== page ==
Another result (Theorem 6.2) showing the admissibility of some p-merging methods uses results on Joint mixability.
The journal version is published in | |||

WP04 |
Merging sequential e-values via martingales
(by Vladimir Vovk, Ruodu Wang) | ||

This is a follow-up of WP01. We study the problem of merging sequential or independent e-values into one e-value for statistical decision making. We describe a class of e-value merging functions via martingale merging functions, and show that all merging methods for sequential e-values are dominated by such a class. In case of merging independent e-values, the situation becomes much more sophisticated, and we provide a general class of such merging functions based on reordered test martingales. | |||

WP03 |
True and false discoveries with independent e-values
(by Vladimir Vovk, Ruodu Wang) | ||

This is a follow-up of WP02. We use e-discovery matrices in the context of multiple hypothesis testing assuming that the base tests produce independent e-values, and compare those with procedures based on p-values. | |||

WP02 |
Confidence and discoveries with e-values (by Vladimir Vovk, Ruodu Wang) | ||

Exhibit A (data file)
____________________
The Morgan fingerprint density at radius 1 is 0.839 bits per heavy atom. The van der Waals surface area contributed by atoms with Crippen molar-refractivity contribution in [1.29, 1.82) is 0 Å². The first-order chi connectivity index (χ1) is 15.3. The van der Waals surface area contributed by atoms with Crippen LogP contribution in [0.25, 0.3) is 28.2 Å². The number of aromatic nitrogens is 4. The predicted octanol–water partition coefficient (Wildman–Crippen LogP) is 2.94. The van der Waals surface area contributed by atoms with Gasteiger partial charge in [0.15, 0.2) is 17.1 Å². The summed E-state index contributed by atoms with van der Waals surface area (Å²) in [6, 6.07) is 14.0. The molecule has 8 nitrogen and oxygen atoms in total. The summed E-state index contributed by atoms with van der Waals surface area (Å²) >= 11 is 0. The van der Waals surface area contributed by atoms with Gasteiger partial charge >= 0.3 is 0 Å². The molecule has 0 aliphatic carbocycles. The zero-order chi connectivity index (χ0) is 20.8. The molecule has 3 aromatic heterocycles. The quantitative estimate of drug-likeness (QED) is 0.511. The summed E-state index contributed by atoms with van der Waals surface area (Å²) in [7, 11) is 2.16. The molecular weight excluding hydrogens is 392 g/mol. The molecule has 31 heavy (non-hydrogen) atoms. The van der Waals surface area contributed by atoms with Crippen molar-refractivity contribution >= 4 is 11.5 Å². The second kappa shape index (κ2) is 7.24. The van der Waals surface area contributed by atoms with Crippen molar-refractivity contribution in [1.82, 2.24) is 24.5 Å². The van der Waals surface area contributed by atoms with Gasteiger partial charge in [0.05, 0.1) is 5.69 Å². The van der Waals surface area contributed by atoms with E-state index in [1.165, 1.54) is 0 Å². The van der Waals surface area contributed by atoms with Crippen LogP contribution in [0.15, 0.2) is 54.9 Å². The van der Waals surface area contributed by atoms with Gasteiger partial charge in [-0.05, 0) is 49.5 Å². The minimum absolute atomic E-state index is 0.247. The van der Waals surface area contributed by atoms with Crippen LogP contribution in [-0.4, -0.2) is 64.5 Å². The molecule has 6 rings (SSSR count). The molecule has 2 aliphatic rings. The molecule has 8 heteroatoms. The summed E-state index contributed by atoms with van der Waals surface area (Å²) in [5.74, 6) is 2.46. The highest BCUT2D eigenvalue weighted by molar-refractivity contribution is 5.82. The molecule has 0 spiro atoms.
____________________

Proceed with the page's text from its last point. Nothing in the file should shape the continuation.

We discuss systematically two versions of confidence regions: those based on p-values and those based on e-values, the latter are e-confidence intervals (e-CIs). Both versions are applied to multiple hypothesis testing to construct procedures that control the number of false discoveries under arbitrary dependence between the base p- or e-values. We introduce the e-discovery matrices and show that it is efficient both computationally and statistically using simulated and real-world datasets. | |||

WP01 |
E-values: Calibration, combination, and applications
(by Vladimir Vovk, Ruodu Wang) | ||

We introduce e-values in their pure form to the statistical community. In particular, we demonstrate that e-values are often mathematically more tractable and develop procedures using e-values for multiple testing of a single hypothesis and testing multiple hypotheses.
Related concepts introduced in this paper are e-variables, sequential e-values, and e-merging functions.
The journal version is published in |